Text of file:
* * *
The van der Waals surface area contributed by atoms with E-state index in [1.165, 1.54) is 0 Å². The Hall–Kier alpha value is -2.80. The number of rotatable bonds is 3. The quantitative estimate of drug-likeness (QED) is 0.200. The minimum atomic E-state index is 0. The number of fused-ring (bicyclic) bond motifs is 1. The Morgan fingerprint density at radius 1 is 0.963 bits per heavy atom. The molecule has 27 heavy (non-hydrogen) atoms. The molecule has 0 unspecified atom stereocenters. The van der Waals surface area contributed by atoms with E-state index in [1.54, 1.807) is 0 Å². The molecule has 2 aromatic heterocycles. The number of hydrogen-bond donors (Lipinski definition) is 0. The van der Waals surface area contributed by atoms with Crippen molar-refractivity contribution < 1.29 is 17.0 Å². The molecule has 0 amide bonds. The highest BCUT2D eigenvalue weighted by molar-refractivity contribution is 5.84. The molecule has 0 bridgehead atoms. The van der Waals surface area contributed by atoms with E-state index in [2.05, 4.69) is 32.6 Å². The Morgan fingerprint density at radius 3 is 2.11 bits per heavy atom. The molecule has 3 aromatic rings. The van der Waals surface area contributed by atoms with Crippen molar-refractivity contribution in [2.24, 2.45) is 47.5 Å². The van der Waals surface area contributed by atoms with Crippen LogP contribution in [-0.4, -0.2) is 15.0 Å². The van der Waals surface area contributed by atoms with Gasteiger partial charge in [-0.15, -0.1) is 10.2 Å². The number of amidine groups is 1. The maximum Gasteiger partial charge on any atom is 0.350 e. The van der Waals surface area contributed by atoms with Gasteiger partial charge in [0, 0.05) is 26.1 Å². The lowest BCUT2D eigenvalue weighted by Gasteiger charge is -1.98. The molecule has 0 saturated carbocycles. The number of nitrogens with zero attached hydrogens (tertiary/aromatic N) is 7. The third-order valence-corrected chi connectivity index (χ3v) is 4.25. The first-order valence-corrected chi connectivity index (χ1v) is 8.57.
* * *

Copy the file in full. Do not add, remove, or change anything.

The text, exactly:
The van der Waals surface area contributed by atoms with E-state index in [1.165, 1.54) is 0 Å². The Hall–Kier alpha value is -2.80. The number of rotatable bonds is 3. The quantitative estimate of drug-likeness (QED) is 0.200. The minimum atomic E-state index is 0. The number of fused-ring (bicyclic) bond motifs is 1. The Morgan fingerprint density at radius 1 is 0.963 bits per heavy atom. The molecule has 27 heavy (non-hydrogen) atoms. The molecule has 0 unspecified atom stereocenters. The van der Waals surface area contributed by atoms with E-state index in [1.54, 1.807) is 0 Å². The molecule has 2 aromatic heterocycles. The number of hydrogen-bond donors (Lipinski definition) is 0. The van der Waals surface area contributed by atoms with Crippen molar-refractivity contribution < 1.29 is 17.0 Å². The molecule has 0 amide bonds. The highest BCUT2D eigenvalue weighted by molar-refractivity contribution is 5.84. The molecule has 0 bridgehead atoms. The van der Waals surface area contributed by atoms with E-state index in [2.05, 4.69) is 32.6 Å². The Morgan fingerprint density at radius 3 is 2.11 bits per heavy atom. The molecule has 3 aromatic rings. The van der Waals surface area contributed by atoms with Crippen molar-refractivity contribution in [2.24, 2.45) is 47.5 Å². The van der Waals surface area contributed by atoms with Crippen LogP contribution in [-0.4, -0.2) is 15.0 Å². The van der Waals surface area contributed by atoms with Gasteiger partial charge in [-0.15, -0.1) is 10.2 Å². The number of amidine groups is 1. The maximum Gasteiger partial charge on any atom is 0.350 e. The van der Waals surface area contributed by atoms with Gasteiger partial charge in [0, 0.05) is 26.1 Å². The lowest BCUT2D eigenvalue weighted by Gasteiger charge is -1.98. The molecule has 0 saturated carbocycles. The number of nitrogens with zero attached hydrogens (tertiary/aromatic N) is 7. The third-order valence-corrected chi connectivity index (χ3v) is 4.25. The first-order valence-corrected chi connectivity index (χ1v) is 8.57.